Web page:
While electric and gas utility companies have developed business continuity and disaster recovery plans in the past, the challenging economic environment of recent years has caused utilities to both accelerate new plan development and strengthen existing plans. With increasing threats such as pandemic, natural disasters and physical and cyber security attacks, the changing landscape created by these drivers highlights the need to revisit business continuity management.
Michele Guido answered a series of questions posed by marcus evans before the forthcoming Business Continuity & Organizational Resilience Conference, July 16-18, 2013, in Atlanta, GA. Michele shares how to effectively utilize the incident command system.
How was the business assurance program with Southern Company originally initiated and implemented? How long did it take to get where you are today, and what were some of your challenges along the way?
Michele Guido: Business Assurance is defined as “the confidence in our ability to maintain business-critical operations during an unexpected disruption.” Preparedness is institutionalized across Southern Company and its operating companies. Over the past 10 years, we have transformed from project to program to culture.
The Business Assurance program supports this transformation through three key elements: Protect, Prepare, Respond. The elements focus on minimizing or eliminating the impact of events that have the potential to disrupt critical business operations, functions or services. There are many owners and vehicles to support the program from evacuation, safety, storm operations, business continuity, risk management, crisis communication and compliance. Many of these programs have been established and operationalized across Southern Company over many years. This represents our culture.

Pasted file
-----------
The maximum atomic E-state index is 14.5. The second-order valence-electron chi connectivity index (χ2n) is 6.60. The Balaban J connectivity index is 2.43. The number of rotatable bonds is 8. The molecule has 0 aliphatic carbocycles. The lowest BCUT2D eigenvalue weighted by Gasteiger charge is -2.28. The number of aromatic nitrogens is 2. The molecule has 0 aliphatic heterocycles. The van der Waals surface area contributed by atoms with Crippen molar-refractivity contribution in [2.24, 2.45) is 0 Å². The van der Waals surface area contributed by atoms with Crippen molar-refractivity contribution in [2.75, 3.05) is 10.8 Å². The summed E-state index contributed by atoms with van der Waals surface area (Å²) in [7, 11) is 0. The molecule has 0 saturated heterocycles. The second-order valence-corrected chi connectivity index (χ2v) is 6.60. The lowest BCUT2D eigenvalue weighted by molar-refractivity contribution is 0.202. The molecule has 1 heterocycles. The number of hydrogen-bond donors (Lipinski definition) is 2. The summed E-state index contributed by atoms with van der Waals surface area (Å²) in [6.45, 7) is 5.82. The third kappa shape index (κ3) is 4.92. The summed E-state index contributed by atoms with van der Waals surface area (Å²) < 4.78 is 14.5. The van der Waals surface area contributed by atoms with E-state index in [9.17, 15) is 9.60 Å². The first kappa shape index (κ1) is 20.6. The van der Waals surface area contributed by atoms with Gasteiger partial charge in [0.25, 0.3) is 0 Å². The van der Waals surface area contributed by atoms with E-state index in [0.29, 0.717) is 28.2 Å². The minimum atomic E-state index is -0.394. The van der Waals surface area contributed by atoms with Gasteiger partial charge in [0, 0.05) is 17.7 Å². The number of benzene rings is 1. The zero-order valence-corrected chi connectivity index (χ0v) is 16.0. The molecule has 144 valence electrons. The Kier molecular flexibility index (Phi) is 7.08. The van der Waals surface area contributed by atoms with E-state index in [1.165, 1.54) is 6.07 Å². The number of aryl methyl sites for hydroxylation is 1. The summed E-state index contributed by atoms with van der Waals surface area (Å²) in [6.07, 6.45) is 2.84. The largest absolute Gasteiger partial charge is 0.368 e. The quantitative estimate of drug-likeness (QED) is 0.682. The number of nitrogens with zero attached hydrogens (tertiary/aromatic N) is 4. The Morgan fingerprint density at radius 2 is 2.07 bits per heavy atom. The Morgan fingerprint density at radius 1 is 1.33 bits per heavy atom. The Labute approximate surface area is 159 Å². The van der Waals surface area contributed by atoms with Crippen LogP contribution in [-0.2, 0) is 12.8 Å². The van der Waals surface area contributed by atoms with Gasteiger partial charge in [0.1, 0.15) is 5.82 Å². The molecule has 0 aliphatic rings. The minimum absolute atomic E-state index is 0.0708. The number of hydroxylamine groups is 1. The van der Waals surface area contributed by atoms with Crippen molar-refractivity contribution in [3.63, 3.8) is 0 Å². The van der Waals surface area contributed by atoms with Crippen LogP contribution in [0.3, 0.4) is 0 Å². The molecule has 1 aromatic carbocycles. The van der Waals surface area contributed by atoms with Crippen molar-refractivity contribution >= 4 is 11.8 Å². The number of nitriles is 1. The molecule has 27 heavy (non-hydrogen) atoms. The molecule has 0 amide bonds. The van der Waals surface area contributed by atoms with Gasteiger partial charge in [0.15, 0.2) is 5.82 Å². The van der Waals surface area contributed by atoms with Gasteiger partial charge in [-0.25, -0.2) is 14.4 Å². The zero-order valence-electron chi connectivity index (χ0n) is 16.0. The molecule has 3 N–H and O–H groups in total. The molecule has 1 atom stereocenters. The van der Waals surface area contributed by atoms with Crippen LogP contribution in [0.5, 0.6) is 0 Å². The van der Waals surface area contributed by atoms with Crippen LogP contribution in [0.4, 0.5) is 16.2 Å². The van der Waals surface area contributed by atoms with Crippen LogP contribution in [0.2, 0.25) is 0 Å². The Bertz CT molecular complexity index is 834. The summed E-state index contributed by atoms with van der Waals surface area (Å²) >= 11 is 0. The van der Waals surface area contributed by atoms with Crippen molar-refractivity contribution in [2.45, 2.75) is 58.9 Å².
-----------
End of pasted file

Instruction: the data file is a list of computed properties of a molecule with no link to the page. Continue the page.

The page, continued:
An opportunity presented itself to place “all” of what we do under one umbrella called the Business Assurance program. Another was to develop supporting policies to ensure compliance. Ongoing executive support was another critical path to implementation. The Business Assurance program reports to an executive council that sets prioritization of work, ranging from policy to engagement. The council meets on a quarterly basis. Advisory and working committees meet on a regular basis to support policy implementation during steady state and as needed during an incident. Our Business Assurance department is the enabling arm of the program. However, ownership is across the company from executives, business unit managers, information technology, enterprise risk, legal, compliance, facilities and security.
With all of Southern Company’s subsidiaries and vast operations, how do you ensure each group, department, etc. stays up to speed with their individual business assurance plans?
MG: Southern Company is focused on providing our customers clean, safe, reliable and affordable electricity. In the context of reliability, being part of our nation’s critical infrastructure emphasizes the need for the prioritization for critical functions and services. Our program is a business issue. It’s managing risk across the enterprise along with stakeholder expectations.